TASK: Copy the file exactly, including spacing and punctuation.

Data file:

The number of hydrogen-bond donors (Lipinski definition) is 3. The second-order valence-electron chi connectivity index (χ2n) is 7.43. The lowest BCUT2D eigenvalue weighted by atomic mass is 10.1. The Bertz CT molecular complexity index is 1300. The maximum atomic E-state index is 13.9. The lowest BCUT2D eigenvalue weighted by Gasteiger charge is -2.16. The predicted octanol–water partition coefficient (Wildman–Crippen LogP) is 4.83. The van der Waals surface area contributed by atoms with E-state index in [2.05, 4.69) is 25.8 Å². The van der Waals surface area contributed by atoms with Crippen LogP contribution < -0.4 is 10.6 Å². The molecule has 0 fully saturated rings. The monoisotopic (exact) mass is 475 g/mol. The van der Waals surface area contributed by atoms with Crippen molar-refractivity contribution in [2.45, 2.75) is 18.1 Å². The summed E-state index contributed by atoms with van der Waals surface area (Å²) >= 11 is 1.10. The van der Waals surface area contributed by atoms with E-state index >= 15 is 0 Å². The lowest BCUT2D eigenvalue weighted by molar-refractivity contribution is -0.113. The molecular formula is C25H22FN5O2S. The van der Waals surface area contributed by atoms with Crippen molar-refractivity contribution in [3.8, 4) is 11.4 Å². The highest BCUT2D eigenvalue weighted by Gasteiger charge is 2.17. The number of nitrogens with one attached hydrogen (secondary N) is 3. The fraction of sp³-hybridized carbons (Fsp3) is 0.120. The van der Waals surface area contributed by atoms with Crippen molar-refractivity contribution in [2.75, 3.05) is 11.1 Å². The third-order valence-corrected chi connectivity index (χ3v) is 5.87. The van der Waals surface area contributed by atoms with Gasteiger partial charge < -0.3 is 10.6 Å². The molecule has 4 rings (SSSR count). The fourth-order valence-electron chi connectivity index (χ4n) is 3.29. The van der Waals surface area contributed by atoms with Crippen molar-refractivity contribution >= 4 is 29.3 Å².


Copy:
The number of hydrogen-bond donors (Lipinski definition) is 3. The second-order valence-electron chi connectivity index (χ2n) is 7.43. The lowest BCUT2D eigenvalue weighted by atomic mass is 10.1. The Bertz CT molecular complexity index is 1300. The maximum atomic E-state index is 13.9. The lowest BCUT2D eigenvalue weighted by Gasteiger charge is -2.16. The predicted octanol–water partition coefficient (Wildman–Crippen LogP) is 4.83. The van der Waals surface area contributed by atoms with E-state index in [2.05, 4.69) is 25.8 Å². The van der Waals surface area contributed by atoms with Crippen LogP contribution < -0.4 is 10.6 Å². The molecule has 0 fully saturated rings. The monoisotopic (exact) mass is 475 g/mol. The van der Waals surface area contributed by atoms with Crippen molar-refractivity contribution in [2.45, 2.75) is 18.1 Å². The summed E-state index contributed by atoms with van der Waals surface area (Å²) >= 11 is 1.10. The van der Waals surface area contributed by atoms with E-state index >= 15 is 0 Å². The lowest BCUT2D eigenvalue weighted by molar-refractivity contribution is -0.113. The molecular formula is C25H22FN5O2S. The van der Waals surface area contributed by atoms with Crippen molar-refractivity contribution in [3.8, 4) is 11.4 Å². The highest BCUT2D eigenvalue weighted by Gasteiger charge is 2.17. The number of nitrogens with one attached hydrogen (secondary N) is 3. The fraction of sp³-hybridized carbons (Fsp3) is 0.120. The van der Waals surface area contributed by atoms with Crippen molar-refractivity contribution in [2.75, 3.05) is 11.1 Å². The third-order valence-corrected chi connectivity index (χ3v) is 5.87. The van der Waals surface area contributed by atoms with Gasteiger partial charge < -0.3 is 10.6 Å². The molecule has 4 rings (SSSR count). The fourth-order valence-electron chi connectivity index (χ4n) is 3.29. The van der Waals surface area contributed by atoms with Crippen molar-refractivity contribution >= 4 is 29.3 Å².